In his address, Akintewe said there would be reason to worry about the level of foreign ownership in Indonesia’s bond market if it was dominated by fast-money hedge funds. But he noted that a lot of the inflow had been real money buying into the country’s long-term story.
He noted that authorities had stopped issuing short-dated bills and that Indonesia had one of the lowest debt-to-GDP ratios in the world (20%), with a lack of bonds to satisfy demand. “When Indonesia is upgraded to investment grade, a lot more funds will be able to participate in that market,” he said.
He also noted that volatility in the market had been low despite recent risk events occurring in the Middle East and Africa. “Investors are far less willing to let go of their [Indonesian] bond positions because there is a good chance they won’t be able to get them back again,” he stated.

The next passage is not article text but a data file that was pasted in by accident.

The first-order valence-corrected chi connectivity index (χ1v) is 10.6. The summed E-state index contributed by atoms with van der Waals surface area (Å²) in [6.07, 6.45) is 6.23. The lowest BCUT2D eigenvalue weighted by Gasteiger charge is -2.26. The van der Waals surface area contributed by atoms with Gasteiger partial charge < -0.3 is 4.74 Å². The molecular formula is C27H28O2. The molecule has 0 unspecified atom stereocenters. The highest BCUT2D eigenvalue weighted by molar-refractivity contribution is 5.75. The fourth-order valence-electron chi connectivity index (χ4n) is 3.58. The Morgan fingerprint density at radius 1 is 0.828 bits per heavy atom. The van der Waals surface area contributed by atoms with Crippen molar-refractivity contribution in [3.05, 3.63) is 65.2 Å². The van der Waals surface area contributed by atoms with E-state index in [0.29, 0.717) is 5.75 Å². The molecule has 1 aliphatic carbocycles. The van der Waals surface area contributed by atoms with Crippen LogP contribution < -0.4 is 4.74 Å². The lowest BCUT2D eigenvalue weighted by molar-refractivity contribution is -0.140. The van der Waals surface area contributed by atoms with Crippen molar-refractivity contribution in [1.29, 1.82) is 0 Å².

On concerns over the inflationary environment in Asia and the likelihood of further rate hikes, Akintewe is expecting Asian central banks to hike interest rates by a further 50 to 100 basis points this year in continuation of the policy normalisation cycle. “If you look at a historical chart of the yield, at this point in the cycle you have to admit there are still upside risks to yields moving higher,” he added.
He said it made sense for managers to employ defensive strategies, including inflation-linked bonds, as advocated earlier in the day by Marion Le Morhedec of Axa Investment Managers. Other defensive strategies include interest-rate swaps and managing duration risk.